Agents of History
Oct. 7—On December 1, 1998, José López Portillo, the former President of the Republic of Mexico, declaimed, “It is now necessary for the world to listen to the wise words of Lyndon LaRouche.”
That warning, that admonition, carries more pungency and more urgency today than on the day that it was uttered.
As events unfold, with warnings of an impending financial crash coming from many different sides and numerous individuals, it is of utmost importance that all of us listen to the “wise words” of Lyndon LaRouche. In truth, none of the trans-Atlantic players on the field, even among the more insightful, have put forward proposals that indicate that they know what it is that must be done. Their minds are operating within layers of nested boxes, and their solutions are, at best, piecemeal; at worst, they are ludicrous.
Our mission is to represent the highest standard and to fight—from the standpoint of history and as allies and friends of Lyndon LaRouche—for LaRouche’s policy. We should advocate and battle for nothing less.
In a discussion with the LPAC Policy Committee and others on October 7, LaRouche said this:
All you have to do is to take my laws, which I presented. Those laws, my laws, define exactly what solves the problem by creating a standard by which credit is defined. This was developed by the Treasurer of the United States [Alexander Hamilton]. This is the only way it will work . . .
My national laws—those were whose laws? Not mine. I was the one who set up the standard for that, and they didn’t do much about it. Therefore, all you have to do is go for an international program based on that principle, the same principle, and you’ve got to get the people of the nations working together to understand what this kind of action is. Just read the publications on law by [Hamilton]. He wrote the laws. They’re written there. But people don’t do it. They talk about something else. Therefore, they don’t understand what makes history, what makes history work. What I did was actually a mechanism to define the way in which the original system had been established. By Hamilton. You don’t have to do anything else. That’s what you have to do . . .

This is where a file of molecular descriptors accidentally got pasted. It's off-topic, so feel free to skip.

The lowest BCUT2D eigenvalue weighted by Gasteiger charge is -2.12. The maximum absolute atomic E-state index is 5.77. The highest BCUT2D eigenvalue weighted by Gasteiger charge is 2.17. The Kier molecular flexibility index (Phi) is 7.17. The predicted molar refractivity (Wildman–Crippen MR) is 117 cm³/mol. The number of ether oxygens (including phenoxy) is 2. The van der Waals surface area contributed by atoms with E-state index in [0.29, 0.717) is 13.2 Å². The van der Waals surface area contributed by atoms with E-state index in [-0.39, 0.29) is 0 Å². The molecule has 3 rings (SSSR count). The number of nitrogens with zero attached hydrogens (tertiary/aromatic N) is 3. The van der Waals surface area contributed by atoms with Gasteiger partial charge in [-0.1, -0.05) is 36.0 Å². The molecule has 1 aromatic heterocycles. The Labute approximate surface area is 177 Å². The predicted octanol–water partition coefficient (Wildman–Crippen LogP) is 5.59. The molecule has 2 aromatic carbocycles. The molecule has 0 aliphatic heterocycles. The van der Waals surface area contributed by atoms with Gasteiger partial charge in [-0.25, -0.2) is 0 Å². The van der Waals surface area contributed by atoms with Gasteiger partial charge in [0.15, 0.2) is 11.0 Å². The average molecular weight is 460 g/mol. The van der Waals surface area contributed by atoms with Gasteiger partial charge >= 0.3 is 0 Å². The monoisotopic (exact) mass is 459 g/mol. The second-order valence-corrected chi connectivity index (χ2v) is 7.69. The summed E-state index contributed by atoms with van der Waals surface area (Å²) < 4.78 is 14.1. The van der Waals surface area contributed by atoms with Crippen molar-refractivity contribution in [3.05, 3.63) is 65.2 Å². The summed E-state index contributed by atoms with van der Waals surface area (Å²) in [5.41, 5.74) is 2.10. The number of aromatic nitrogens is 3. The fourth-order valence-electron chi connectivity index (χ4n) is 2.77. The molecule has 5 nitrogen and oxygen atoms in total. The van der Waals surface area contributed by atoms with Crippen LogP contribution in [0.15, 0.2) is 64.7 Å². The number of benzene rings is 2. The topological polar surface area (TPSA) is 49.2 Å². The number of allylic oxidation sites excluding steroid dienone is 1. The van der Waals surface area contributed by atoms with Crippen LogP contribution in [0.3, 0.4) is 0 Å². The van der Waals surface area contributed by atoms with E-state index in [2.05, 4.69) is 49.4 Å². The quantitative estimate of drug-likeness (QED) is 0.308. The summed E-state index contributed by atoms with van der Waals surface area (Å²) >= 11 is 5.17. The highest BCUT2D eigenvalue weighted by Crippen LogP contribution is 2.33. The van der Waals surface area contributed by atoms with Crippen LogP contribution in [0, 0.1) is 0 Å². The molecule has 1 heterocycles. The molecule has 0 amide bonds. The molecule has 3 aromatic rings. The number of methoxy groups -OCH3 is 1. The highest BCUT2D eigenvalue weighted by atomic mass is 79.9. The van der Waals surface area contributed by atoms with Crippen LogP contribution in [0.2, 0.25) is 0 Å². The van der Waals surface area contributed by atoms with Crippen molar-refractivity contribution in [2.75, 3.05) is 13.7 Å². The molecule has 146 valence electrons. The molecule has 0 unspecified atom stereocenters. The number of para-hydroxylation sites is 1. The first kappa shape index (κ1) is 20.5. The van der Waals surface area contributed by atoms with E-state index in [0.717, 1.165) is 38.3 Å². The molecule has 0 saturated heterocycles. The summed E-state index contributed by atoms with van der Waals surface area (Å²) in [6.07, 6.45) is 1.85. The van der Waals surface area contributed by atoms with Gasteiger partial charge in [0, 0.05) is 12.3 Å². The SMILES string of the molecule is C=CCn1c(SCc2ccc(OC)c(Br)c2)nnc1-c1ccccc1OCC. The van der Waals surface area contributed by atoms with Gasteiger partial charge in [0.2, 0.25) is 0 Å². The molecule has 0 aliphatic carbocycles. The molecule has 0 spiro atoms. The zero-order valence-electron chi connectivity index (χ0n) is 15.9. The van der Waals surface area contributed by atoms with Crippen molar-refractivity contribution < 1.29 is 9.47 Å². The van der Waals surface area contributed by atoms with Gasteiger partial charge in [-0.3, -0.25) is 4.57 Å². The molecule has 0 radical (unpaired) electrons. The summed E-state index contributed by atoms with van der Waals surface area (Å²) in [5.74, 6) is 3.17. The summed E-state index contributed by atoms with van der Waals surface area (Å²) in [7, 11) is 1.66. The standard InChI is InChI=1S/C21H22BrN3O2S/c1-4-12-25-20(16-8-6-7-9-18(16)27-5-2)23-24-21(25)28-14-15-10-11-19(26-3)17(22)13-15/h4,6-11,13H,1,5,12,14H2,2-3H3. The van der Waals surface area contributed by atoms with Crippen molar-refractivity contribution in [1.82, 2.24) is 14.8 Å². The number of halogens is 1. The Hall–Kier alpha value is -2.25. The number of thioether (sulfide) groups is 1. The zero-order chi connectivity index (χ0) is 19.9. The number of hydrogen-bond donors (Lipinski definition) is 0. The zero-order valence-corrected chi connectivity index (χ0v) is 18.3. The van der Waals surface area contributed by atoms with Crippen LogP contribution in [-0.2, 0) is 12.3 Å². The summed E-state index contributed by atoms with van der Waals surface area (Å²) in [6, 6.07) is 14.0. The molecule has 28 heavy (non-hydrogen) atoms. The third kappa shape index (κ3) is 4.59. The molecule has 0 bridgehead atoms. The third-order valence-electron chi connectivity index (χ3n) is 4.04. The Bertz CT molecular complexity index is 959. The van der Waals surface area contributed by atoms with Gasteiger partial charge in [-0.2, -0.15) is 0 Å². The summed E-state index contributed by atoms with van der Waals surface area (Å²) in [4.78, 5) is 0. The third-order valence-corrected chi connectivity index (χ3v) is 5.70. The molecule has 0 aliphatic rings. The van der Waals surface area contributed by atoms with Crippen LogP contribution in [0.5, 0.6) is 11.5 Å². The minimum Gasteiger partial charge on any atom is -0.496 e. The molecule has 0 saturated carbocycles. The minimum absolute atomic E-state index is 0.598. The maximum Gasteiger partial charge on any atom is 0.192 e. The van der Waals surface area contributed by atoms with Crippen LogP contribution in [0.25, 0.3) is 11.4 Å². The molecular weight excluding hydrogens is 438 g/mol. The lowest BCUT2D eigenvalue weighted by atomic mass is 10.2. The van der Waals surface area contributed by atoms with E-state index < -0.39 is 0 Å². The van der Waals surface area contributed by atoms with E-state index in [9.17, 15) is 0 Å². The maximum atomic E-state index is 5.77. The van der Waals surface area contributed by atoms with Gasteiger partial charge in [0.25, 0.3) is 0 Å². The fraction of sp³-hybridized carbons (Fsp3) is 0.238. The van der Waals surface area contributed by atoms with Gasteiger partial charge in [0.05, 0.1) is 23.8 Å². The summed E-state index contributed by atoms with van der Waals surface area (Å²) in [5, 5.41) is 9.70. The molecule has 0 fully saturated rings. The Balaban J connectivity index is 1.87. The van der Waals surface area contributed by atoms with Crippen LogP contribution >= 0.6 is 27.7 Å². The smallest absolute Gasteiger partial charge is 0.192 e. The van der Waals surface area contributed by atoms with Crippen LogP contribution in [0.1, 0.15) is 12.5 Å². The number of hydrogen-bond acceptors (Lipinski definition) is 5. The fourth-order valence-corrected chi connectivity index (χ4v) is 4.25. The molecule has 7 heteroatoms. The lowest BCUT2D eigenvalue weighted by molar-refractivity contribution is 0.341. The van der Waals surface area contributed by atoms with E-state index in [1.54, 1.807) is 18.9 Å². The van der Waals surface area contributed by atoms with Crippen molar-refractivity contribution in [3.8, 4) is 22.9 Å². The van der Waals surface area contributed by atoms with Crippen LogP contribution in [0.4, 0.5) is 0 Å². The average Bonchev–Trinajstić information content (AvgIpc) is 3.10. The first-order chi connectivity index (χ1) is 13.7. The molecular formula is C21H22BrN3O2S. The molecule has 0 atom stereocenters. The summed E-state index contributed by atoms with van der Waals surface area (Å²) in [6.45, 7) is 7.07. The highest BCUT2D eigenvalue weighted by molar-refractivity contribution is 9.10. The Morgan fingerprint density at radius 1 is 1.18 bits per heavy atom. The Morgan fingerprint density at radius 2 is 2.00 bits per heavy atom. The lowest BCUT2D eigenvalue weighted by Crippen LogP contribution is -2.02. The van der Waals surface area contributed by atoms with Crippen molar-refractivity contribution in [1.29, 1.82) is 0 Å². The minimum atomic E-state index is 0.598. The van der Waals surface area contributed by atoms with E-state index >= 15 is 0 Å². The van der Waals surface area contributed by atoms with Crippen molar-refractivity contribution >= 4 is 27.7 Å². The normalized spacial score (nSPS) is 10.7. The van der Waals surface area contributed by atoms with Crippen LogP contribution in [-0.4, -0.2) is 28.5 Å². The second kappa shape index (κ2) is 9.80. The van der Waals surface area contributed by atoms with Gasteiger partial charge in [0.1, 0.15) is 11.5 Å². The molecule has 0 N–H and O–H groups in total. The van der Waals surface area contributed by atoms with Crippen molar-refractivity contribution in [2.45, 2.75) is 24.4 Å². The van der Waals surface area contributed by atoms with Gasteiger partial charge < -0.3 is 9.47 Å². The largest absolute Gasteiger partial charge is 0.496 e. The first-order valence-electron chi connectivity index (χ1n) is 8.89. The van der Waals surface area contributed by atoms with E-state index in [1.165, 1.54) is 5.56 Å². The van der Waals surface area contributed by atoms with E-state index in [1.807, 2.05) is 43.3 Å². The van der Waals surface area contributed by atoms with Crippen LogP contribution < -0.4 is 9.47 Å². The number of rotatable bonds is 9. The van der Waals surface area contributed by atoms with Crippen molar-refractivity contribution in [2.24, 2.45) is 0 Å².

You’re talking about Hamilton’s laws, and you’re talking about my laws. That’s what you’re talking about. Don’t change the subject . . . You have to get an international agreement among nations, among a significant number of nations, which will create a credit system, an international credit system or something tantamount to that, which will deal with this problem. We’re not talking about that, yet. You have to talk about that; you’ve got to talk about the work of Hamilton. You’ve got to put the name of Hamilton in there, and you’ve got to put my name in there. Because that’s the only way you’re going to get that thing done.
Get some books about Hamilton’s economy. It’s all there. All I did was to put this thing into standards which conform to what Hamilton laid out. People have to take the handbooks, the records of Hamilton; read those things as Hamilton stipulates. Use that. Do it! Then you can go to the table and say, ‘Now we can create a credit system.’ Take Hamilton, and take what I have done. Put the two things together, and that work contains enough information to define exactly what has to be done. It’s just ignored because people want to be stupid.
The danger in merely quoting from LaRouche is that what is presented is a one-sided argument in which LaRouche says “the following,” and, oftentimes, members respond by saying, “LaRouche says this, but I am going to do something else, because I know better.” Something more practical, more limited. And that sets a different agenda.
The quotations here from LaRouche are not “his” policy. They must be the policy orientation of all of us in the LaRouche movement—LPAC, EIR, the Manhattan Project, and every member. We represent the leadership, under LaRouche’s direction, in this crisis. What we say, what we do is critical, and we must act accordingly. We are agents of history, not practical politicians.